The passion has faded
Maybe your business is thriving, stable, and its lifecycle is fine—great! But are you still passionate about the work you’re doing? If you have lost a passion for the industry or lost your entrepreneurial edge, your business is the one that will suffer. When owners stop thinking like entrepreneurs and start thinking like caretakers, they’re no longer doing the business justice. Most companies—including your competitors—are run by entrepreneurs. At least, you should assume that. Running your business as a caretaker rather than an entrepreneur puts your company at a competitive disadvantage.
Lack of understanding of technology
In today’s day and age, technology is a crucial part of the way we live, work, and even the way we run our businesses. If you’re falling behind in your understanding of technology or unwilling to learn about new technologies, you’re not doing your business any favors. An owner who is interested in learning and utilizing the latest and greatest technology will be better for the business in the long run.
So, what can you do if you notice one of these signs?
First, be sure to evaluate all of your options and don’t underestimate the challenges of transition. Change is always hard, but especially when it’s a change in one’s livelihood. It’s also a good idea to look at the company from the perspective of the company and ask, “do I (meaning the company) have the right owners?” Depending on the answer to that question, you can then ask yourself “what can I do to become the right owner?” or “how can I find the right owner?” Becoming the right owner may mean taking more risks, investing more money, or letting your executive team have the authority and responsibility they need to propel it into the future.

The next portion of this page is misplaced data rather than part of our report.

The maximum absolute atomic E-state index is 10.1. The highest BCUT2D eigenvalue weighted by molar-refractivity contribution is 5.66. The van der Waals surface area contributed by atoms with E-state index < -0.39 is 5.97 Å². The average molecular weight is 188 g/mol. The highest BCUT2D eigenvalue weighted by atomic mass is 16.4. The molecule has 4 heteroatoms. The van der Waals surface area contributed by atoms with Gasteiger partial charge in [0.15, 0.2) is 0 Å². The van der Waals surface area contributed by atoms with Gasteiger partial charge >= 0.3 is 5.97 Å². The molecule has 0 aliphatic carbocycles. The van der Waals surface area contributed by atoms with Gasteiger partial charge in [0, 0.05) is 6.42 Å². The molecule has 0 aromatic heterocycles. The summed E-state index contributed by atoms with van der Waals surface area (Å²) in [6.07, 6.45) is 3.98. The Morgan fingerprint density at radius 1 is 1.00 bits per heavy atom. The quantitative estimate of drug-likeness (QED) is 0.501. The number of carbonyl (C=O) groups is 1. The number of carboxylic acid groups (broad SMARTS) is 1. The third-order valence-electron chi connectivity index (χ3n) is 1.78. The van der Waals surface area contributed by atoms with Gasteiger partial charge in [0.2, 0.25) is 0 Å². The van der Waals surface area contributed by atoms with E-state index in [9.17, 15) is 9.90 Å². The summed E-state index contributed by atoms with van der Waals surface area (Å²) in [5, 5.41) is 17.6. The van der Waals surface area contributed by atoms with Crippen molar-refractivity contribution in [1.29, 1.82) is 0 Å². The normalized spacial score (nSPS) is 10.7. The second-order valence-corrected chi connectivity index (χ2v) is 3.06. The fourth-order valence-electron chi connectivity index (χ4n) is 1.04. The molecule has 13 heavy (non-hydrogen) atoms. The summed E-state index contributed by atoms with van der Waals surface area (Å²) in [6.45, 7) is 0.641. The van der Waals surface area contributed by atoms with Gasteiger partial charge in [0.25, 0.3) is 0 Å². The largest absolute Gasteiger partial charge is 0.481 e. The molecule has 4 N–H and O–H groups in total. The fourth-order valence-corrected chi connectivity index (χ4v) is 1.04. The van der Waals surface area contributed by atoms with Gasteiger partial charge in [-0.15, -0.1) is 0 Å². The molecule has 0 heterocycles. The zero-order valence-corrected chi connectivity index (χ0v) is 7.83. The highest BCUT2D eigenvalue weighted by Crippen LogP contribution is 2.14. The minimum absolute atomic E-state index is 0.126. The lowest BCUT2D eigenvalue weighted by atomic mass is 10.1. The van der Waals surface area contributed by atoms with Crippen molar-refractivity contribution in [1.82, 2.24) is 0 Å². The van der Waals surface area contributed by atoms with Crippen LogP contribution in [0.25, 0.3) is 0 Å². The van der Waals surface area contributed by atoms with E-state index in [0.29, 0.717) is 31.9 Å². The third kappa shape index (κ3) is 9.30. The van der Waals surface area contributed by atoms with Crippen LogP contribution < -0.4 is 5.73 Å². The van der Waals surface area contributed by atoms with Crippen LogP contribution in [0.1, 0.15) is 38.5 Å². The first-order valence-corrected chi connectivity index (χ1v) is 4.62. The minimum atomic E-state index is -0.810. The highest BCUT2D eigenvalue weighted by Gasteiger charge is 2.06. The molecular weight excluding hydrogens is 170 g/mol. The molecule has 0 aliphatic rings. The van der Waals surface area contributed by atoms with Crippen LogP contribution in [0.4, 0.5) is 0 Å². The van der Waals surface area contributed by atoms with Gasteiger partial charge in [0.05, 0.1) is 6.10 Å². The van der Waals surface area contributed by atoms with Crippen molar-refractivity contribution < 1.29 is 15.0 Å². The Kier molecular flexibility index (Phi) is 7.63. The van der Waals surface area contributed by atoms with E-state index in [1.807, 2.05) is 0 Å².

How we can help:
Whether it’s time to find a new owner or you’d like to become the right owner, it’s beneficial to have an independent set of eyes and guidance for this most important decision. If your family is no longer happy or enjoying owning and working together, we can help you make the right decisions for yourself, your family, and your business.
We help families with double-down strategies and succession strategies when they or their heirs desire to continue owning the business. For other families that are looking for an exit, we help create exit strategies that honor the legacy that built the business, leave the business in good hands, and provide the family with a new direction. Remember, selling your company is something you will likely only do only once in your life, but the buyer will likely be buying companies like yours several times a year. The power imbalance in this transaction is huge, so it’s essential to have the right advisors on your side.